Between 1558 and 1900, the Lord’s Stepney occupied positions in government, representing numerous parts of England and South Wales as the land under their control grew over the years. They moved to Wales at the start of 1558, which was to see the family’s wealth and status expand beyond the dreams of Ralph Stepney.  The titular head of the Stepney family became High Sheriff of Pembrokeshire and Carmarthen, giving them almost absolute control over the rule of law in South West Wales. 

The last of the Stepney ‘land owners’ of Waunarlwydd was Lady Catherine Meriel Stepney (1846-1952), who inherited her father’s estate when he died in 1909. Lady Stepney, affectionately known by the locals as ‘Lady Bountiful’, was a great supporter of social, religious and political affairs throughout Llanelli and the surrounding area. She was heavily involved with the general welfare of the communities, so much so that she gave land to St Barnabas parochial church council for the building of a parsonage in 1920.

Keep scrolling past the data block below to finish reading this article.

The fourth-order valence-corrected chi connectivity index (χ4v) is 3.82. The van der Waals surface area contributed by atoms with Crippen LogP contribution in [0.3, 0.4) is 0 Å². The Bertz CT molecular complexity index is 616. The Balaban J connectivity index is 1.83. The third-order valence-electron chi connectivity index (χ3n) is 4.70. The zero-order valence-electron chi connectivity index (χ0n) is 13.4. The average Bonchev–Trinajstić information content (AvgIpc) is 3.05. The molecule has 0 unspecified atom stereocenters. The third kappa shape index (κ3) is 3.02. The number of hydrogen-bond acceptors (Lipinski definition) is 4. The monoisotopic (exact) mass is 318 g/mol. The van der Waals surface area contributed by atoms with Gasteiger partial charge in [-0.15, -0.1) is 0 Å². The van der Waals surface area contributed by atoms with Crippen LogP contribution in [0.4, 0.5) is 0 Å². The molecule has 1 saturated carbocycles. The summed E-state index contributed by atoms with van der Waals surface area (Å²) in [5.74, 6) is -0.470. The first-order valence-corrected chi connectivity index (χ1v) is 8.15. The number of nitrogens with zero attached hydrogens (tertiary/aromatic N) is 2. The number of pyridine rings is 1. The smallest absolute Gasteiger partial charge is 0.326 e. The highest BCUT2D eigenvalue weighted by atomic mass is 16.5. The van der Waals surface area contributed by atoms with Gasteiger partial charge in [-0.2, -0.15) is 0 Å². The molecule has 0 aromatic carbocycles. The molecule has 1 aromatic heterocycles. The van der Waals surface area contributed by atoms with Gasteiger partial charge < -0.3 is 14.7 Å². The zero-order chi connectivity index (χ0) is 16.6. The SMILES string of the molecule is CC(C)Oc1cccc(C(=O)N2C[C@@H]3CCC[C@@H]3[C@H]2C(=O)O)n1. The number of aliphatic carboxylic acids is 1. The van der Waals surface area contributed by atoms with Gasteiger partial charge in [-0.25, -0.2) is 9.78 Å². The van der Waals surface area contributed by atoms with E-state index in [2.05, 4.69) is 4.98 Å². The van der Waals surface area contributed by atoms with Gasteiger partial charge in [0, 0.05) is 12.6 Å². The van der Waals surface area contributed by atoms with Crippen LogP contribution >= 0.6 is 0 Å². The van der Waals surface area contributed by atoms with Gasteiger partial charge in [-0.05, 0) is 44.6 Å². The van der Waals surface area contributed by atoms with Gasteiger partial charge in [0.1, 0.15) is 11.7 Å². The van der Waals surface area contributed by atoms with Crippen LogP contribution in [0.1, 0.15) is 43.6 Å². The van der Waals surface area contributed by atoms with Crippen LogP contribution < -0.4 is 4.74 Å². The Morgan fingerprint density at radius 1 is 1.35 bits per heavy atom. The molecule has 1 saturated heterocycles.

Waunarlwydd’s Coal Mining Heritage

Before 1750 all the men of the village worked on the land or had occupations closely connected with the land, including farmers, farm labourers, blacksmiths, millers and weavers. With the arrival of the Industrial Revolution more and more collieries were opened to meet the increasing demand for coal to work the steam power in works and factories. Waunarlwydd soon grew to meet this new demand, with new coal mines springing up across the area. Those mines are no longer open today, of course. The last mine to be closed in the village was over sixty years ago. Where there was once coal slag heaps as high as a mountain, there lay lush green fields and grazing cattle. The scars of heavy industry, however, have not left its mark on this beautiful countryside. The Craig was home to a few mines, but the scars of which are no longer visible, yet there are ruins remaining from the old chimneys and coal shacks.